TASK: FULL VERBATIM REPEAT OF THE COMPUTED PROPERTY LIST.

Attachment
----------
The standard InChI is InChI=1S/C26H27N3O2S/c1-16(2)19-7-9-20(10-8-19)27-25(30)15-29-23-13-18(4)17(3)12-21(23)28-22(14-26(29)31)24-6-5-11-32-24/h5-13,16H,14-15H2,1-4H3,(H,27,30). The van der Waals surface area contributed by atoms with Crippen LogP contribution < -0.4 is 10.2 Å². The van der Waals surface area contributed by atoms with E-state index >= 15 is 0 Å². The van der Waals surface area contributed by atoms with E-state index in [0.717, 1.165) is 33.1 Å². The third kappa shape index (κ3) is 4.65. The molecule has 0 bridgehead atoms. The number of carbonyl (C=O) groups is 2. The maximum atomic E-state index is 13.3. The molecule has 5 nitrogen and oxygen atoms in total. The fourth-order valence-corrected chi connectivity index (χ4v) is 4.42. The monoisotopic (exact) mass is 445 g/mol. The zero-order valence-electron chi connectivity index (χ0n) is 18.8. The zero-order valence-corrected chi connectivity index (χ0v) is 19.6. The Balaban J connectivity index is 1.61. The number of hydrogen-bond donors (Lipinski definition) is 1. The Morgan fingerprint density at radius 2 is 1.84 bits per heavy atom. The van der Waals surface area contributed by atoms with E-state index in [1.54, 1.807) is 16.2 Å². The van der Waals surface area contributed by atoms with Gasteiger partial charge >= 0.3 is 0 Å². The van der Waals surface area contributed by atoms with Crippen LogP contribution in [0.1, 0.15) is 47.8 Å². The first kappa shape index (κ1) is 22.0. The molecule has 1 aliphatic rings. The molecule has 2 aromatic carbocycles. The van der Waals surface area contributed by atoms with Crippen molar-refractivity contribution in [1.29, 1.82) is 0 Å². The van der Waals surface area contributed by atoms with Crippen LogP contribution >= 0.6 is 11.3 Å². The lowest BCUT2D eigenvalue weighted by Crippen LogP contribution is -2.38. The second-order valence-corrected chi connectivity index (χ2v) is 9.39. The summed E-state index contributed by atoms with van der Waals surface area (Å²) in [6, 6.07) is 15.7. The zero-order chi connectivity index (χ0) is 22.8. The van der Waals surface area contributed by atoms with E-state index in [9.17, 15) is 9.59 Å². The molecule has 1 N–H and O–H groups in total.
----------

The standard InChI is InChI=1S/C26H27N3O2S/c1-16(2)19-7-9-20(10-8-19)27-25(30)15-29-23-13-18(4)17(3)12-21(23)28-22(14-26(29)31)24-6-5-11-32-24/h5-13,16H,14-15H2,1-4H3,(H,27,30). The van der Waals surface area contributed by atoms with Crippen LogP contribution < -0.4 is 10.2 Å². The van der Waals surface area contributed by atoms with E-state index >= 15 is 0 Å². The van der Waals surface area contributed by atoms with E-state index in [0.717, 1.165) is 33.1 Å². The third kappa shape index (κ3) is 4.65. The molecule has 0 bridgehead atoms. The number of carbonyl (C=O) groups is 2. The maximum atomic E-state index is 13.3. The molecule has 5 nitrogen and oxygen atoms in total. The fourth-order valence-corrected chi connectivity index (χ4v) is 4.42. The monoisotopic (exact) mass is 445 g/mol. The zero-order valence-electron chi connectivity index (χ0n) is 18.8. The zero-order valence-corrected chi connectivity index (χ0v) is 19.6. The Balaban J connectivity index is 1.61. The number of hydrogen-bond donors (Lipinski definition) is 1. The Morgan fingerprint density at radius 2 is 1.84 bits per heavy atom. The van der Waals surface area contributed by atoms with E-state index in [1.54, 1.807) is 16.2 Å². The van der Waals surface area contributed by atoms with Gasteiger partial charge >= 0.3 is 0 Å². The van der Waals surface area contributed by atoms with Crippen LogP contribution in [0.1, 0.15) is 47.8 Å². The first kappa shape index (κ1) is 22.0. The molecule has 1 aliphatic rings. The molecule has 2 aromatic carbocycles. The van der Waals surface area contributed by atoms with Crippen molar-refractivity contribution in [1.29, 1.82) is 0 Å². The van der Waals surface area contributed by atoms with Crippen LogP contribution >= 0.6 is 11.3 Å². The lowest BCUT2D eigenvalue weighted by Crippen LogP contribution is -2.38. The second-order valence-corrected chi connectivity index (χ2v) is 9.39. The summed E-state index contributed by atoms with van der Waals surface area (Å²) in [6, 6.07) is 15.7. The zero-order chi connectivity index (χ0) is 22.8. The van der Waals surface area contributed by atoms with E-state index in [9.17, 15) is 9.59 Å². The molecule has 1 N–H and O–H groups in total.